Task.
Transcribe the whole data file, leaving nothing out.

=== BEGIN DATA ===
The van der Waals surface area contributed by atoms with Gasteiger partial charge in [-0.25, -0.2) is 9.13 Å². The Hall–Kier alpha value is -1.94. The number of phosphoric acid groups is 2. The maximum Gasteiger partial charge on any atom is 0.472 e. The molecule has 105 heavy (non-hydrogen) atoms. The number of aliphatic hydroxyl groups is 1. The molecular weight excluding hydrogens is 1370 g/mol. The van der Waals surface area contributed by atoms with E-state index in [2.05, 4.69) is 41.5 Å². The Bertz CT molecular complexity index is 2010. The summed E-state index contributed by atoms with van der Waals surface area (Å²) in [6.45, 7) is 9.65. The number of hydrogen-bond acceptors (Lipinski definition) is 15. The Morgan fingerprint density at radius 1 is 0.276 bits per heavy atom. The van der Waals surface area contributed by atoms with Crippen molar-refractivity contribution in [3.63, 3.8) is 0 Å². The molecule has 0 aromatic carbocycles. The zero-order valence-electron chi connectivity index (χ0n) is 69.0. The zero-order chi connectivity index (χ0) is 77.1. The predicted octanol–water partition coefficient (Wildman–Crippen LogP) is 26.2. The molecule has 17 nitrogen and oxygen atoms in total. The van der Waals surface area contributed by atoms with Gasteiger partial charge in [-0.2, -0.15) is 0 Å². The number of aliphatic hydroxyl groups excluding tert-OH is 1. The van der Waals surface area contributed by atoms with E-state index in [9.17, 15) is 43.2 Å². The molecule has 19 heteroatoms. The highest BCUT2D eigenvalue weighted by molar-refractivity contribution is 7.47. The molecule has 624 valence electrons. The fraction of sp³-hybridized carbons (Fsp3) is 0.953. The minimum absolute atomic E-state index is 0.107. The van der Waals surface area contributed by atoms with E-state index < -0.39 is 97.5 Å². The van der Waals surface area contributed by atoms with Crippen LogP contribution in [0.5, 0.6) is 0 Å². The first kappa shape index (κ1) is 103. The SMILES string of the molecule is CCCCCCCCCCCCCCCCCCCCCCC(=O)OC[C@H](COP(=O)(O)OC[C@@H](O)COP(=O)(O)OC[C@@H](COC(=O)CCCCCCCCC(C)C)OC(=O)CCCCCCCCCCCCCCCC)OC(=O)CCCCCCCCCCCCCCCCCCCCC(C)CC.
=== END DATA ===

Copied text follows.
The van der Waals surface area contributed by atoms with Gasteiger partial charge in [-0.25, -0.2) is 9.13 Å². The Hall–Kier alpha value is -1.94. The number of phosphoric acid groups is 2. The maximum Gasteiger partial charge on any atom is 0.472 e. The molecule has 105 heavy (non-hydrogen) atoms. The number of aliphatic hydroxyl groups is 1. The molecular weight excluding hydrogens is 1370 g/mol. The van der Waals surface area contributed by atoms with E-state index in [2.05, 4.69) is 41.5 Å². The Bertz CT molecular complexity index is 2010. The summed E-state index contributed by atoms with van der Waals surface area (Å²) in [6.45, 7) is 9.65. The number of hydrogen-bond acceptors (Lipinski definition) is 15. The Morgan fingerprint density at radius 1 is 0.276 bits per heavy atom. The van der Waals surface area contributed by atoms with Crippen molar-refractivity contribution in [3.63, 3.8) is 0 Å². The molecule has 0 aromatic carbocycles. The zero-order valence-electron chi connectivity index (χ0n) is 69.0. The zero-order chi connectivity index (χ0) is 77.1. The predicted octanol–water partition coefficient (Wildman–Crippen LogP) is 26.2. The molecule has 17 nitrogen and oxygen atoms in total. The van der Waals surface area contributed by atoms with Gasteiger partial charge in [-0.2, -0.15) is 0 Å². The number of aliphatic hydroxyl groups excluding tert-OH is 1. The van der Waals surface area contributed by atoms with E-state index in [9.17, 15) is 43.2 Å². The molecule has 19 heteroatoms. The highest BCUT2D eigenvalue weighted by molar-refractivity contribution is 7.47. The molecule has 624 valence electrons. The fraction of sp³-hybridized carbons (Fsp3) is 0.953. The minimum absolute atomic E-state index is 0.107. The van der Waals surface area contributed by atoms with E-state index < -0.39 is 97.5 Å². The van der Waals surface area contributed by atoms with Crippen LogP contribution in [0.5, 0.6) is 0 Å². The first kappa shape index (κ1) is 103. The SMILES string of the molecule is CCCCCCCCCCCCCCCCCCCCCCC(=O)OC[C@H](COP(=O)(O)OC[C@@H](O)COP(=O)(O)OC[C@@H](COC(=O)CCCCCCCCC(C)C)OC(=O)CCCCCCCCCCCCCCCC)OC(=O)CCCCCCCCCCCCCCCCCCCCC(C)CC.